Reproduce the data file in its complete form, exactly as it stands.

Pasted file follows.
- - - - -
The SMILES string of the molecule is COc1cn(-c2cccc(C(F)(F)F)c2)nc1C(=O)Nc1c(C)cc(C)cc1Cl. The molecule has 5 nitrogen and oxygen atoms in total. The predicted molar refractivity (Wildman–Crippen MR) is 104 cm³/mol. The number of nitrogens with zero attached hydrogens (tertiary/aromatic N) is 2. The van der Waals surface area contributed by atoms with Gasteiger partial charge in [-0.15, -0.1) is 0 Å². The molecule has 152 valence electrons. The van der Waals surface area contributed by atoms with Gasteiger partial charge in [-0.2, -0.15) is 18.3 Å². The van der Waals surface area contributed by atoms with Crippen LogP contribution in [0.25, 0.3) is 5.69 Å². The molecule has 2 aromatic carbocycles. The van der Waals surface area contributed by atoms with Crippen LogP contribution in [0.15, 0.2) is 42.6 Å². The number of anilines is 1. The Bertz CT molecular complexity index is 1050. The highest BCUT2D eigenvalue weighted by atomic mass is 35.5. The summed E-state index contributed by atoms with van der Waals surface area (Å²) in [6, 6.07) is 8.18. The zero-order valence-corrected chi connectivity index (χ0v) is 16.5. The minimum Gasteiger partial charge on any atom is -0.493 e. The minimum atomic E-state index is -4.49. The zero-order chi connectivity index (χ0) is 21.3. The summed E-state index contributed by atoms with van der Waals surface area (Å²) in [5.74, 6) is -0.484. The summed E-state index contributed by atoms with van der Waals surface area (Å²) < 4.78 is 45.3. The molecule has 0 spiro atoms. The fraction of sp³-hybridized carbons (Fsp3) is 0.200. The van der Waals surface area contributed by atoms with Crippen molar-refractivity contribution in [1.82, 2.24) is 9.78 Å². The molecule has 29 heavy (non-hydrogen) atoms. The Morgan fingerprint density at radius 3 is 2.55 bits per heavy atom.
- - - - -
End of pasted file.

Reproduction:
The SMILES string of the molecule is COc1cn(-c2cccc(C(F)(F)F)c2)nc1C(=O)Nc1c(C)cc(C)cc1Cl. The molecule has 5 nitrogen and oxygen atoms in total. The predicted molar refractivity (Wildman–Crippen MR) is 104 cm³/mol. The number of nitrogens with zero attached hydrogens (tertiary/aromatic N) is 2. The van der Waals surface area contributed by atoms with Gasteiger partial charge in [-0.15, -0.1) is 0 Å². The molecule has 152 valence electrons. The van der Waals surface area contributed by atoms with Gasteiger partial charge in [-0.2, -0.15) is 18.3 Å². The van der Waals surface area contributed by atoms with Crippen LogP contribution in [0.25, 0.3) is 5.69 Å². The molecule has 2 aromatic carbocycles. The van der Waals surface area contributed by atoms with Crippen LogP contribution in [0.15, 0.2) is 42.6 Å². The number of anilines is 1. The Bertz CT molecular complexity index is 1050. The highest BCUT2D eigenvalue weighted by atomic mass is 35.5. The summed E-state index contributed by atoms with van der Waals surface area (Å²) in [6, 6.07) is 8.18. The zero-order valence-corrected chi connectivity index (χ0v) is 16.5. The minimum Gasteiger partial charge on any atom is -0.493 e. The minimum atomic E-state index is -4.49. The zero-order chi connectivity index (χ0) is 21.3. The summed E-state index contributed by atoms with van der Waals surface area (Å²) in [5.74, 6) is -0.484. The summed E-state index contributed by atoms with van der Waals surface area (Å²) < 4.78 is 45.3. The molecule has 0 spiro atoms. The fraction of sp³-hybridized carbons (Fsp3) is 0.200. The van der Waals surface area contributed by atoms with Crippen molar-refractivity contribution in [1.82, 2.24) is 9.78 Å². The molecule has 29 heavy (non-hydrogen) atoms. The Morgan fingerprint density at radius 3 is 2.55 bits per heavy atom.